Rising costs seem to be affecting every part of our day to day lives; whether it is our food shopping or our electricity bills. Climbing interest rates are also leaving homeowners and landlords facing increases in their mortgage payments.

Tenants are experiencing higher rents as demand outstrips the supply of available property to rent.  The accumulation of additional regulations, the uncertainty of the Renters Reform Bill, changes in taxation, threat of rent controls and the villifing of landlords by activist groups are all contributing to a reluctance by landlords to remain or enter the Private Rented Sector.

Closely linked is that landlords are exiting the market as they reach retirement age and seek similar returns on their investment elsewhere without the same level of vexation.

Challenging a rent increase

An uplift in monthly outgoings are never going to be welcome and whilst those paying mortgages can do little about this, a tenant facing a rent increase may have the opportunity to raise a challenge.

There are three ways to increase rent; by agreement, by a clause in the tenancy agreement or through the use of a Section 13 notice. This last option can only be used if the previous two do not exist.

Having received a Section 13 notice, if the tenant believes that the increase is not fair then they can appeal to the First Tier (Property) Tribunal. The tribunal will make an assessment based on the evidence in front of them, in particular what would be considered to be the market rent.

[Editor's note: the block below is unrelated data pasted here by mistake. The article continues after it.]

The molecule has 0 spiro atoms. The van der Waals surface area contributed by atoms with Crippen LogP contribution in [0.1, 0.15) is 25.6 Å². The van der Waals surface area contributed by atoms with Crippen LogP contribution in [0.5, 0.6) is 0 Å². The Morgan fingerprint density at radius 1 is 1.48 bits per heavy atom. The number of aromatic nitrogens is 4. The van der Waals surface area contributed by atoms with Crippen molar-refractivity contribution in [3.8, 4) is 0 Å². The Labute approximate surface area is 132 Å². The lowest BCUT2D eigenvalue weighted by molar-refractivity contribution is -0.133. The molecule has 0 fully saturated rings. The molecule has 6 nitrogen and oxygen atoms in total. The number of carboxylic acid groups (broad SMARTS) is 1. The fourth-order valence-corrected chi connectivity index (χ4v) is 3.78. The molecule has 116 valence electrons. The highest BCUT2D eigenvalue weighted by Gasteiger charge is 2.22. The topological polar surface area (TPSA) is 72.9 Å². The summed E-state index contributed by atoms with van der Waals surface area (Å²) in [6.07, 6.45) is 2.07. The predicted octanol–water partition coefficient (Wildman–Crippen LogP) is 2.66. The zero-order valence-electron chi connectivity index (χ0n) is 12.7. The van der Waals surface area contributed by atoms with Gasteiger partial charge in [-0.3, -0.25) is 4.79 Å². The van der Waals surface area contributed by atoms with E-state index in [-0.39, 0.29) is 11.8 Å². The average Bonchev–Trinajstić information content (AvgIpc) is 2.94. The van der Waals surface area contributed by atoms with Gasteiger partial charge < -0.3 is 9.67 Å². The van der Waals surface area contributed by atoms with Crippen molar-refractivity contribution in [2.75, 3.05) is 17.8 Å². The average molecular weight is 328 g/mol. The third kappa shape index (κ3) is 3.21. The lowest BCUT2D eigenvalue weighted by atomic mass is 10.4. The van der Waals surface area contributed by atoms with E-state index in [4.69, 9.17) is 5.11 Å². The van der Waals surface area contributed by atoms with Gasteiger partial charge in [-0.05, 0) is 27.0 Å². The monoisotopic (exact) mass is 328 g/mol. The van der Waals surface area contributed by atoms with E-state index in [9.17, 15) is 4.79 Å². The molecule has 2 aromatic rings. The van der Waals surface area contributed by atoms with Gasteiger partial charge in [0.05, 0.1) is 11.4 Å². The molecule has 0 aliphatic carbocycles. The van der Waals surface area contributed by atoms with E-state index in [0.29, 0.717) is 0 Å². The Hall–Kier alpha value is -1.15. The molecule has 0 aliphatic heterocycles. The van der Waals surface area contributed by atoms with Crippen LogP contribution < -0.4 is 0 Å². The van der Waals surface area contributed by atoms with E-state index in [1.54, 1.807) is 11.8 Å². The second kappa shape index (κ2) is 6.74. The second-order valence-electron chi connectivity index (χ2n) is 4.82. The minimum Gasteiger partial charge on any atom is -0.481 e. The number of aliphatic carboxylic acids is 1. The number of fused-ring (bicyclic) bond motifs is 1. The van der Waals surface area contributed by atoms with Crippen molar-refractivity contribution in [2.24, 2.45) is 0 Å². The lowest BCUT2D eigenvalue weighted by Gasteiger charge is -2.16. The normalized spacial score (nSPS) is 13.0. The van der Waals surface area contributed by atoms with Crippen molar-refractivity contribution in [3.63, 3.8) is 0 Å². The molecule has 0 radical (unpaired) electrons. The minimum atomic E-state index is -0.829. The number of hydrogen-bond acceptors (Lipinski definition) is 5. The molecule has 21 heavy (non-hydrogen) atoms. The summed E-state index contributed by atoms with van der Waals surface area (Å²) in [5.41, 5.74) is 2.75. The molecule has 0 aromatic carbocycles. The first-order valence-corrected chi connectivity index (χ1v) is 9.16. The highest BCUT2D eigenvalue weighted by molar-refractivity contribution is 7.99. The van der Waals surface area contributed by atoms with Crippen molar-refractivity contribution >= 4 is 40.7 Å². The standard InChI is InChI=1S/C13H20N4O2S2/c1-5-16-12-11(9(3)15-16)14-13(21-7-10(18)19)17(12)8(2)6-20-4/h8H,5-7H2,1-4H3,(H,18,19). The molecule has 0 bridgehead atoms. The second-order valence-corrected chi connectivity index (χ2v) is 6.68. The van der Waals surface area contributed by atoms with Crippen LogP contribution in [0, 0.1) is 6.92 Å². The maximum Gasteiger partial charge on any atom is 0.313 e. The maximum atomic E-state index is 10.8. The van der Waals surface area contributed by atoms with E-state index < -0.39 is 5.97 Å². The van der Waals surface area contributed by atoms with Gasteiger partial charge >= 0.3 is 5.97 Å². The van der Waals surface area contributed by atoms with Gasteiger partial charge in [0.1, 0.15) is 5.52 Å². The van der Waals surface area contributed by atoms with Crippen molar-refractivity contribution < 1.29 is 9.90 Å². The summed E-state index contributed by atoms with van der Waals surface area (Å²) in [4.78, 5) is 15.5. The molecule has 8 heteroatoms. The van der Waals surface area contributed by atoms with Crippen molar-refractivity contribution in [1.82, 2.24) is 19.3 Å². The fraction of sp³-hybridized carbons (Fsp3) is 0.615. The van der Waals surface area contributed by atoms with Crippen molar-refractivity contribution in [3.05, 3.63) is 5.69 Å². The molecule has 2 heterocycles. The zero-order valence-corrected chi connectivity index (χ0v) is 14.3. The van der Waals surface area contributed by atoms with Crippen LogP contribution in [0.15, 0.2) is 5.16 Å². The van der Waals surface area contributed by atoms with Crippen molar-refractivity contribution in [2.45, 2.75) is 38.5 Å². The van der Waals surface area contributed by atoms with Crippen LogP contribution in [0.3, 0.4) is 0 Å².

Responses to a challenge

It is by no means a foregone conclusion that a challenge by a tenant will be upheld. In a warning to tenants, recent analysis by the i newspaper found that more than a quarter of challenges by tenants, had their rents increased by the tribunal to more than the landlord originally proposed.

In addition, in over a third of challenges the tribunal ruled that rents could be raised from their current level.

Generally the tribunal has the power to determine whether the rent is reflective of the local, market rent. Landlords wanting to increase beyond this will need compelling evidence to convince the tribunal.

Condition of the property will also play an important determining part in the decision. Where a property is dated or suffering from an ongoing repair issue, the fair market rent will be reduced to reflect this, which is why it is important landlords continue to keep on top of maintenance and condition of their properties.


You can read more about the process of increasing a rent in our article posted here in December 2021



Please note the date this article was published as the law or the essence may have changed since it was posted. You should always seek independent legal advice if you are intending to rely on any of the contents. Unless stated otherwise this article only reflects the position for the Private Rented Sector in England and therefore may not apply to other countries within the United Kingdom. 






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